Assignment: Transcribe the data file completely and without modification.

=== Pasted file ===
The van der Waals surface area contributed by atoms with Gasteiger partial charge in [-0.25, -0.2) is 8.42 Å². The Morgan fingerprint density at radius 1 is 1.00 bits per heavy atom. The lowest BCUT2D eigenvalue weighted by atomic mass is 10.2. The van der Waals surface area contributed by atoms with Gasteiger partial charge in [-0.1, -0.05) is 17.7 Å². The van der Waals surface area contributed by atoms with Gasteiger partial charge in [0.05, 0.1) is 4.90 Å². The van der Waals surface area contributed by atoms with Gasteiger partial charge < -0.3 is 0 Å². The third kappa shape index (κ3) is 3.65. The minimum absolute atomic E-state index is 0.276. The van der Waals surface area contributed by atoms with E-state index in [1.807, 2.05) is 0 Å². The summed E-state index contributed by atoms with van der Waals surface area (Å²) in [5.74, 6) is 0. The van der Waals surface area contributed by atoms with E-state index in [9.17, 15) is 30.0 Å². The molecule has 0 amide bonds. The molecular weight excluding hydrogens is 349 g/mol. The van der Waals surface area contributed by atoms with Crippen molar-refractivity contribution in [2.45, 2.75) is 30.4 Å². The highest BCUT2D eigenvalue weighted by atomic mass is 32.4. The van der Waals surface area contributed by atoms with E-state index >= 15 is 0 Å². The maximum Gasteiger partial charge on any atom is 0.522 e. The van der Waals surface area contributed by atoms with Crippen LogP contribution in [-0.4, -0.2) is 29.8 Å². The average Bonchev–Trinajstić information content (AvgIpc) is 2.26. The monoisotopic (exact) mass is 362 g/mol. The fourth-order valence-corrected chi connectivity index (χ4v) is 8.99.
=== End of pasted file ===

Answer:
The van der Waals surface area contributed by atoms with Gasteiger partial charge in [-0.25, -0.2) is 8.42 Å². The Morgan fingerprint density at radius 1 is 1.00 bits per heavy atom. The lowest BCUT2D eigenvalue weighted by atomic mass is 10.2. The van der Waals surface area contributed by atoms with Gasteiger partial charge in [-0.1, -0.05) is 17.7 Å². The van der Waals surface area contributed by atoms with Gasteiger partial charge in [0.05, 0.1) is 4.90 Å². The van der Waals surface area contributed by atoms with Gasteiger partial charge < -0.3 is 0 Å². The third kappa shape index (κ3) is 3.65. The minimum absolute atomic E-state index is 0.276. The van der Waals surface area contributed by atoms with E-state index in [1.807, 2.05) is 0 Å². The summed E-state index contributed by atoms with van der Waals surface area (Å²) in [5.74, 6) is 0. The van der Waals surface area contributed by atoms with E-state index in [9.17, 15) is 30.0 Å². The molecule has 0 amide bonds. The molecular weight excluding hydrogens is 349 g/mol. The van der Waals surface area contributed by atoms with Crippen molar-refractivity contribution in [2.45, 2.75) is 30.4 Å². The highest BCUT2D eigenvalue weighted by atomic mass is 32.4. The van der Waals surface area contributed by atoms with E-state index >= 15 is 0 Å². The maximum Gasteiger partial charge on any atom is 0.522 e. The van der Waals surface area contributed by atoms with Crippen LogP contribution in [-0.4, -0.2) is 29.8 Å². The average Bonchev–Trinajstić information content (AvgIpc) is 2.26. The monoisotopic (exact) mass is 362 g/mol. The fourth-order valence-corrected chi connectivity index (χ4v) is 8.99.